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22 October, 2008 - 05:02 By Staff Reporter

Mike Lynch, CEO and founder of Autonomy

"The issues surrounding unstructured information have become prime-time."

Backgrounder: Dr Mike Lynch is the chief executive officer of Autonomy Corporation plc, which he also founded in 1996. It is now a world leading company specialising in infrastructure software for the enterprise and which is spearheading the meaning-based computing movement.

Autonomy’s technology allows computers to harness the full richness of human information, forming a conceptual and contextual understanding of any piece of electronic data including unstructured information, be it text, email, voice or video.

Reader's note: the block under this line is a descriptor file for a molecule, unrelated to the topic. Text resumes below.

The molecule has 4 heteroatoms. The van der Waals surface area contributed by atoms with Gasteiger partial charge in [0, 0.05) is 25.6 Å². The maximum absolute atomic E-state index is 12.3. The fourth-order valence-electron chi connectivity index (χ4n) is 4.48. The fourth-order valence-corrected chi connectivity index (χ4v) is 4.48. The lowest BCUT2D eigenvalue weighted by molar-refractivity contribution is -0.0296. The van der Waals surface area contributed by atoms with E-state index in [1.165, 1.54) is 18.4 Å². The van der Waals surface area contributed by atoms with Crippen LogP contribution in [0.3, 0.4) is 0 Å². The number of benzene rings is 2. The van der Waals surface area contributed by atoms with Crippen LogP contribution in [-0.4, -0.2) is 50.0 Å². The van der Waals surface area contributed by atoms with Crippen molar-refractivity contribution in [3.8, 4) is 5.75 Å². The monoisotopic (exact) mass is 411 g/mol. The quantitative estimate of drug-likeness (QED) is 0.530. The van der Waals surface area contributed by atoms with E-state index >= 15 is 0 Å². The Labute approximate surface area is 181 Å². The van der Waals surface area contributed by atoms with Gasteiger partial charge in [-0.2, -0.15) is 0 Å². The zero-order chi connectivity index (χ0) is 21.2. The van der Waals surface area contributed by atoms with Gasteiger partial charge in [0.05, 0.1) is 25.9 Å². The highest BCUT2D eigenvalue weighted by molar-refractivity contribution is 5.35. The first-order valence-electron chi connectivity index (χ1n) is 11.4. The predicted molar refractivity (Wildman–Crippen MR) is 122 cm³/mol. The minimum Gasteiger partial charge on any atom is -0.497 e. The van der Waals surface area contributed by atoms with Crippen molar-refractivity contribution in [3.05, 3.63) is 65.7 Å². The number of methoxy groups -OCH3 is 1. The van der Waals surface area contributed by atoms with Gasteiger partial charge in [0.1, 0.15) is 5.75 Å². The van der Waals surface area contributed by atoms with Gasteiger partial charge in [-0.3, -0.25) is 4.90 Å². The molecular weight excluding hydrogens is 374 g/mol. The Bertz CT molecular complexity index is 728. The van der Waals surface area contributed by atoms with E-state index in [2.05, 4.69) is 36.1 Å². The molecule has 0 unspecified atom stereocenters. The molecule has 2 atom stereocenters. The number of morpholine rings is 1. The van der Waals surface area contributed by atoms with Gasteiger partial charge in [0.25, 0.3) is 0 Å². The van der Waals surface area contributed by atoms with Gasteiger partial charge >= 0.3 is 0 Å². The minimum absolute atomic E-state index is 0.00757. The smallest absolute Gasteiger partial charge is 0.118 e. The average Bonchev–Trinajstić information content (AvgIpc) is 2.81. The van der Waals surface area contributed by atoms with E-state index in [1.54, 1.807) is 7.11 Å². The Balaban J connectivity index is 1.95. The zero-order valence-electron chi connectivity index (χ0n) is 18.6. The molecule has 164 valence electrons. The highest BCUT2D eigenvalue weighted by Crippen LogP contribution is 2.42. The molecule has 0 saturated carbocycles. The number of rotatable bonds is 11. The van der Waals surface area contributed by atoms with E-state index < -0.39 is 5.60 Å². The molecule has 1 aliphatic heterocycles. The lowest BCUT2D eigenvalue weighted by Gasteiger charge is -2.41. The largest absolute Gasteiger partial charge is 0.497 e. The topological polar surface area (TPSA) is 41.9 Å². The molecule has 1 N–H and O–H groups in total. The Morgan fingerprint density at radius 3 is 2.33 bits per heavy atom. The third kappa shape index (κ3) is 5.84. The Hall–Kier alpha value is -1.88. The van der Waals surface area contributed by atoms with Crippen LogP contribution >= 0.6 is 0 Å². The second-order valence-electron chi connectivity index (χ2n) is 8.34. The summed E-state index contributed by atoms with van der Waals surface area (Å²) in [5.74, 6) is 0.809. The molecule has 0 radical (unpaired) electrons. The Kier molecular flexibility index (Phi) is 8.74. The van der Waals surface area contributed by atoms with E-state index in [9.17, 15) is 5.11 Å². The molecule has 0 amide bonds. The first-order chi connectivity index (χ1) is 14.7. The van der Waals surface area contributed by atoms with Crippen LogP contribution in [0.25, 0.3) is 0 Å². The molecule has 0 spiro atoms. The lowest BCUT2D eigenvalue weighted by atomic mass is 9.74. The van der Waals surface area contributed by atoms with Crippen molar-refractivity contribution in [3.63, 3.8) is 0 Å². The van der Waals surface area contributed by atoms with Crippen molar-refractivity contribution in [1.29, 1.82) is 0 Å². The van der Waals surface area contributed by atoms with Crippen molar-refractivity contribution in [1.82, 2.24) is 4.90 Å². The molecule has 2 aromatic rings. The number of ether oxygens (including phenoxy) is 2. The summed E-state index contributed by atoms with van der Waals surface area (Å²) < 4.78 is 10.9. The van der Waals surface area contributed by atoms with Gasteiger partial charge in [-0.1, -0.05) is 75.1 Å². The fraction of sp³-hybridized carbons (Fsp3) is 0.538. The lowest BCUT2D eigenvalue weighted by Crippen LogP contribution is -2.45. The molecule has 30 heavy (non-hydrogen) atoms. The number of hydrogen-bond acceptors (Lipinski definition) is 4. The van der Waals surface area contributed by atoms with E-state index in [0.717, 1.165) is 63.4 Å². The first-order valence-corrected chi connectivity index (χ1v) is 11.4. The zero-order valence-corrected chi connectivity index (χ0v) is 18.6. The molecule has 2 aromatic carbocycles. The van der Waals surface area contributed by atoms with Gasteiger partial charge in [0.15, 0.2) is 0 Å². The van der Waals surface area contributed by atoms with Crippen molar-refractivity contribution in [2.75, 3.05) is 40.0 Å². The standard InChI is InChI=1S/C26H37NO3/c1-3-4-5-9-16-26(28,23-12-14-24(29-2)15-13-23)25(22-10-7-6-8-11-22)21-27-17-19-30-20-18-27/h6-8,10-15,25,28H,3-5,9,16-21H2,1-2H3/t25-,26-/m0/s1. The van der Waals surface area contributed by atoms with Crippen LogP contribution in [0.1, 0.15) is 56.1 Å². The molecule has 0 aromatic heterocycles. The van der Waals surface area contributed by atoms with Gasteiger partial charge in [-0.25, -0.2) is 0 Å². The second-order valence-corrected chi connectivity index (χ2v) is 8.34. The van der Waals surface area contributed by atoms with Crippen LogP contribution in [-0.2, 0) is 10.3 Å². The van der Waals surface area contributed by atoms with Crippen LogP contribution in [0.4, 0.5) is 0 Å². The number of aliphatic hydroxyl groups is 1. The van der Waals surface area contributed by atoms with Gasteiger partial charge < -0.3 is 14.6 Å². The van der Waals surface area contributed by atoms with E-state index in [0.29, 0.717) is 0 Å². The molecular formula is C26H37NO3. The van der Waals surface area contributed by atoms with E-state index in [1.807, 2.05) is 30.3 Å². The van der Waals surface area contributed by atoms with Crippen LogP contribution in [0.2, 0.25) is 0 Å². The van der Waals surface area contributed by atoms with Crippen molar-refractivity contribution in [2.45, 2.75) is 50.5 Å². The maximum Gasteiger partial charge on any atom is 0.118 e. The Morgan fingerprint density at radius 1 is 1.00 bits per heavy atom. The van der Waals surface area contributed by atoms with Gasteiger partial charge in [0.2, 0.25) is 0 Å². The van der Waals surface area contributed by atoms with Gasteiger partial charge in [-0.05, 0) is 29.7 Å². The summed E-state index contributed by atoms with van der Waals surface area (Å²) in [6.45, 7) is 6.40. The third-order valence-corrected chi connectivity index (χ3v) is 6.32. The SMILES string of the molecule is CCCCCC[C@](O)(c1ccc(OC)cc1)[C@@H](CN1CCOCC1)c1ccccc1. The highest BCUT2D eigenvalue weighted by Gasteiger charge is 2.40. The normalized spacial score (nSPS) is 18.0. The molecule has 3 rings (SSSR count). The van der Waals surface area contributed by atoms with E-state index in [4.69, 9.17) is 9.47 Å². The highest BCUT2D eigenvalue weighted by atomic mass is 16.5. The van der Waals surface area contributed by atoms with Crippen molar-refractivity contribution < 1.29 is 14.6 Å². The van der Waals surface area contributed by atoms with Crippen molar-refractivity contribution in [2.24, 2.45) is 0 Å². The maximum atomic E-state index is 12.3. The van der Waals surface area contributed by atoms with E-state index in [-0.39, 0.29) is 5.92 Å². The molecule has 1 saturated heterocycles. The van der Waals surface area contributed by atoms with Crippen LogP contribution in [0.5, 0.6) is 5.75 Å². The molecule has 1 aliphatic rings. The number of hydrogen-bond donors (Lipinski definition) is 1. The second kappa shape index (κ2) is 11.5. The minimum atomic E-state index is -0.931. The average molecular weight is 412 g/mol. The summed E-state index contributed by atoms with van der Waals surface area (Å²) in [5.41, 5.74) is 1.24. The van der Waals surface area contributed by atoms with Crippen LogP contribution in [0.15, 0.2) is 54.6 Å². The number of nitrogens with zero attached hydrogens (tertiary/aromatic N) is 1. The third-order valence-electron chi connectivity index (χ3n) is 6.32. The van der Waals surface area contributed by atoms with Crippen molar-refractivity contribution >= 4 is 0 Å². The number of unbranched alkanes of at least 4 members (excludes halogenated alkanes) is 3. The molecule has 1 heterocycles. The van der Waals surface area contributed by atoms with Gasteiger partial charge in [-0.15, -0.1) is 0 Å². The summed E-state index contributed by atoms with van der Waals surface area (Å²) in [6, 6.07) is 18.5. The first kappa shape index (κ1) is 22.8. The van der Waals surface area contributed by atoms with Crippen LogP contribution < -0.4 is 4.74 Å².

The company’s software powers the full spectrum of mission-critical enterprise applications including information access technology, pan-enterprise search, information governance, end-to-end eDiscovery and archiving, records management, business process management, customer interaction solutions, and video and audio analysis, and is recognised by industry analysts as the clear leader in enterprise search.

Dr Lynch studied Engineering at Cambridge University and obtained a PhD in mathematical computing and has held a number of advisory and board roles in the venture capital industry. He is also a non-executive director of the BBC.